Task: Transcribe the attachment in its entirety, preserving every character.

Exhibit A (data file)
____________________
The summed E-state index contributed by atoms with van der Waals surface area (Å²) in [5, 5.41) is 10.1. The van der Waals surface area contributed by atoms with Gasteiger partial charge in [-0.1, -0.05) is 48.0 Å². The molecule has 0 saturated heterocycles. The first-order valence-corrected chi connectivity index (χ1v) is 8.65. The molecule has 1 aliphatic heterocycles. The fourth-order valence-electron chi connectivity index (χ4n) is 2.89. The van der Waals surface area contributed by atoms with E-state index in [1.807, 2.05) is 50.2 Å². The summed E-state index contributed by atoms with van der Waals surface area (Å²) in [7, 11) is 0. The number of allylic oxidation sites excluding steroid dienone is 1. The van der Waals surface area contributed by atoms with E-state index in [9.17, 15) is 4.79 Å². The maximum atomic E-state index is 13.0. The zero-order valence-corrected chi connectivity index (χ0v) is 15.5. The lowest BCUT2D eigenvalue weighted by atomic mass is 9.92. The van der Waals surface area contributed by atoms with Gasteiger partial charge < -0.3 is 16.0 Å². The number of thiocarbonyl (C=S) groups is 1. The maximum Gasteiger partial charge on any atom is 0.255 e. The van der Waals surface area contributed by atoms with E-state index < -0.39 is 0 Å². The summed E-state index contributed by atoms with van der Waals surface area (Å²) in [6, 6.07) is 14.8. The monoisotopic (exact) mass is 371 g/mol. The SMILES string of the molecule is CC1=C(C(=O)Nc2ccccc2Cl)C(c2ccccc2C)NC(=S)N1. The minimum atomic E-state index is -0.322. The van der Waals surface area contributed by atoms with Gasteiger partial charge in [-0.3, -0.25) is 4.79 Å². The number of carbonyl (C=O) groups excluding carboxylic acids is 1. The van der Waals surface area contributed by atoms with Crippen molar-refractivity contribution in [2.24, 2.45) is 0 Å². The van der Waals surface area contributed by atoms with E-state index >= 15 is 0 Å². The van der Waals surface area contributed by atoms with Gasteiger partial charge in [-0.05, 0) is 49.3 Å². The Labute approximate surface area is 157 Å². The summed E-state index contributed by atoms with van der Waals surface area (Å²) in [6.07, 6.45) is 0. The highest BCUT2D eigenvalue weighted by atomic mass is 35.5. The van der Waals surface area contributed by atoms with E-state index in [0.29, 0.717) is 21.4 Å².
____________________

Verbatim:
The summed E-state index contributed by atoms with van der Waals surface area (Å²) in [5, 5.41) is 10.1. The van der Waals surface area contributed by atoms with Gasteiger partial charge in [-0.1, -0.05) is 48.0 Å². The molecule has 0 saturated heterocycles. The first-order valence-corrected chi connectivity index (χ1v) is 8.65. The molecule has 1 aliphatic heterocycles. The fourth-order valence-electron chi connectivity index (χ4n) is 2.89. The van der Waals surface area contributed by atoms with E-state index in [1.807, 2.05) is 50.2 Å². The summed E-state index contributed by atoms with van der Waals surface area (Å²) in [7, 11) is 0. The number of allylic oxidation sites excluding steroid dienone is 1. The van der Waals surface area contributed by atoms with E-state index in [9.17, 15) is 4.79 Å². The maximum atomic E-state index is 13.0. The zero-order valence-corrected chi connectivity index (χ0v) is 15.5. The lowest BCUT2D eigenvalue weighted by atomic mass is 9.92. The van der Waals surface area contributed by atoms with Gasteiger partial charge < -0.3 is 16.0 Å². The number of thiocarbonyl (C=S) groups is 1. The maximum Gasteiger partial charge on any atom is 0.255 e. The van der Waals surface area contributed by atoms with E-state index < -0.39 is 0 Å². The summed E-state index contributed by atoms with van der Waals surface area (Å²) in [6, 6.07) is 14.8. The monoisotopic (exact) mass is 371 g/mol. The SMILES string of the molecule is CC1=C(C(=O)Nc2ccccc2Cl)C(c2ccccc2C)NC(=S)N1. The minimum atomic E-state index is -0.322. The van der Waals surface area contributed by atoms with Gasteiger partial charge in [-0.3, -0.25) is 4.79 Å². The number of carbonyl (C=O) groups excluding carboxylic acids is 1. The van der Waals surface area contributed by atoms with Crippen molar-refractivity contribution in [2.24, 2.45) is 0 Å². The van der Waals surface area contributed by atoms with E-state index >= 15 is 0 Å². The van der Waals surface area contributed by atoms with Gasteiger partial charge in [-0.05, 0) is 49.3 Å². The Labute approximate surface area is 157 Å². The summed E-state index contributed by atoms with van der Waals surface area (Å²) in [6.07, 6.45) is 0. The highest BCUT2D eigenvalue weighted by atomic mass is 35.5. The van der Waals surface area contributed by atoms with E-state index in [0.29, 0.717) is 21.4 Å².